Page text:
As my husband and I were driving to a neighboring town recently the term “has-been’s” came up. We began to talk about what that term really meant and how inevitably at some point in your life you will feel like one.

My guy loves to watch TV shows about cars. Pretty much any type of unique old car that needs repair will grab his attention every time. He loves the story behind these old beauties as much as seeing what is to come of them. He knows many of the hosts of his favorite shows by name and loves to watch as they go through the process of finding and restoring these antique automobiles. Occasionally a car will show up and he’ll wonder out loud how the buyer will ever be able to make anything of value from the hunk of metal that has seen better years.

Without fail, by the end of the program, the vintage vehicle will be fully repurposed and ready for another season of life on the road.

It’s no longer a has-been, thanks to the tender, loving care and determination of someone who saw what most couldn’t; it had more life to live and give.

At my age and current place in life, I can relate to these old cars.

I am waiting as my creator gives me new purpose. He sees in me what only an expert eye could and he’s putting in the necessary time and effort to make the changes I need. These changes will benefit and equip me as he sets me on the path for a new season of life. My part is to be available, attentive and willing…even when it hurts.

Notice I didn’t say “if” it hurts, but “when.” No pain, no gain is a real thing.

So, remember as you’re climbing and growing in life, the pain will be worth it. Occasionally you will get a chance to rest and enjoy the breathtaking views of what God has done and is going to do. But, it won’t be for long, and then he’ll move you onward and upward to more challenges and beauty. He is the expert and knows exactly what he’s doing.

And, maybe if you’re lucky, in your journey of growth, you’ll be “restored” to a hipster sports car, the kind that sounds good and runs fast. I’d be happy for a fresh paint job and lubricated joints at this point. I believe I’ve still got plenty of miles left in me; one road, one season at a time.

Jeremiah 29:11 “For I know the plans I have for you,” says the LORD. “They are plans for good and not for disaster, to give you a future and a hope.”

The Last One

Me and Travis on move in day

The sun rose on this day like any other, except it wasn’t like any other.  This day we would drop our youngest at college.  Except unlike other years, I wasn’t just losing another child to higher education, I was closing the book on a season of my life.  All of these thoughts passed through my mind as soon as I woke and we still had packing to do.   Reluctantly I climbed out of bed and crossed the room to take a shower.  My husband takes great joy in waking the rest of the house, I was too blurry-eyed and emotional to do anything but get dressed, so I left the waking up to him.

So far it seemed the day was as difficult as I’d thought it’d be.

Once we’d filled three vehicles to the brim, we struck out north with no plans of stopping until we reached our destination. May as well have said #collegeorbust on the windows. This type of thing we like to do as a whole family, so my older son, who will also attend the same university this fall and my daughter were along for the ride too.  All we needed was “granny” sitting on top of the car in a rocking chair to completely look like the Clampetts!  (Remember the “Beverly Hillbillies?”)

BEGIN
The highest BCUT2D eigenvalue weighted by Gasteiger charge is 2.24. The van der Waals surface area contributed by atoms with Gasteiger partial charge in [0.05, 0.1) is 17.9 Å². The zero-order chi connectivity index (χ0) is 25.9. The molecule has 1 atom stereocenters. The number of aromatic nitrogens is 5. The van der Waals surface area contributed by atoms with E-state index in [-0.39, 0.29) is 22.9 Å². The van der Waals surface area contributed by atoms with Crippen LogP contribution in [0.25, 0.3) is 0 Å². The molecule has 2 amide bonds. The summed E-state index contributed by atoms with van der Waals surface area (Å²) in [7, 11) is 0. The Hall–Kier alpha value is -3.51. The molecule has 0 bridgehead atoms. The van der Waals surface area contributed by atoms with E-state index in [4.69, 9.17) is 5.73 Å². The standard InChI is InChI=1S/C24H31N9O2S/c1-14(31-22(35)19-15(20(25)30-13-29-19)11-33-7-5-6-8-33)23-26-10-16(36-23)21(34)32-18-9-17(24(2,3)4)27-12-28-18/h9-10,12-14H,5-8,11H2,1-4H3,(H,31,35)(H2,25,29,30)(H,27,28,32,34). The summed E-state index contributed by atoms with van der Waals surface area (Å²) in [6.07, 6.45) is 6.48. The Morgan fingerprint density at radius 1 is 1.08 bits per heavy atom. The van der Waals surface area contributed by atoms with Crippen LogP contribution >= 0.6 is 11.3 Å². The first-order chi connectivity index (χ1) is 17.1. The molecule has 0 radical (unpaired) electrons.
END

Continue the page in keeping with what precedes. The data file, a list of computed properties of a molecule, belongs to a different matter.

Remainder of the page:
I cried most of the way there, promising myself I would get all of my tears out of the way so I could fully enjoy the rest of the day.

It seemed like a promise I could keep at the time.

As soon as we rolled onto campus, a lump formed in my throat that wouldn’t go away, but, I willed myself not to give into the sadness.  We wandered around campus a bit looking for a parking place all the while taking in the energy of college life.  Sometimes I think I might like working on a college campus, as a matter of fact, I offered to apply for a job on this very campus thinking I could be nearer to my boys.  I wish you could’ve seen their faces when I made this proposal to them, priceless! 

My middle and youngest children took off to get their room key and left us to start unpacking random room supplies. They were quick to return, key in hand ready to start the daunting task of setting up.  Did I mention their room is on the FOURTH floor? And did I also mention the elevator was across the dorm and their room was right next door to the stairwell?

Days like these I know the Lord has a sense of humor.

For the next hour or so, five, and eventually six adults unloaded three vehicles one painful trip up the stairs at a time.  It was about four hundred degrees, give or take, and the stairwell was even hotter.  But after about a million steps, we finally had it all in the room.  We halted our work for a quick bite to eat and then returned to start setting up a “home away from home” for my boys. 

With every box I opened and every piece of clothing I unpacked my heart broke a little more.  How could eighteen years be over already?? Seems like yesterday I was holding him, stealing kisses.  In the midst of the unpacking I tried to steal glances at him, so many times he would catch me and smile back.  I kept wondering how in the world I was supposed to be able to drive away and leave my baby child in this big unfamiliar place? And how could I walk back into my house and face the empty bedroom and the utter silence there would be without him?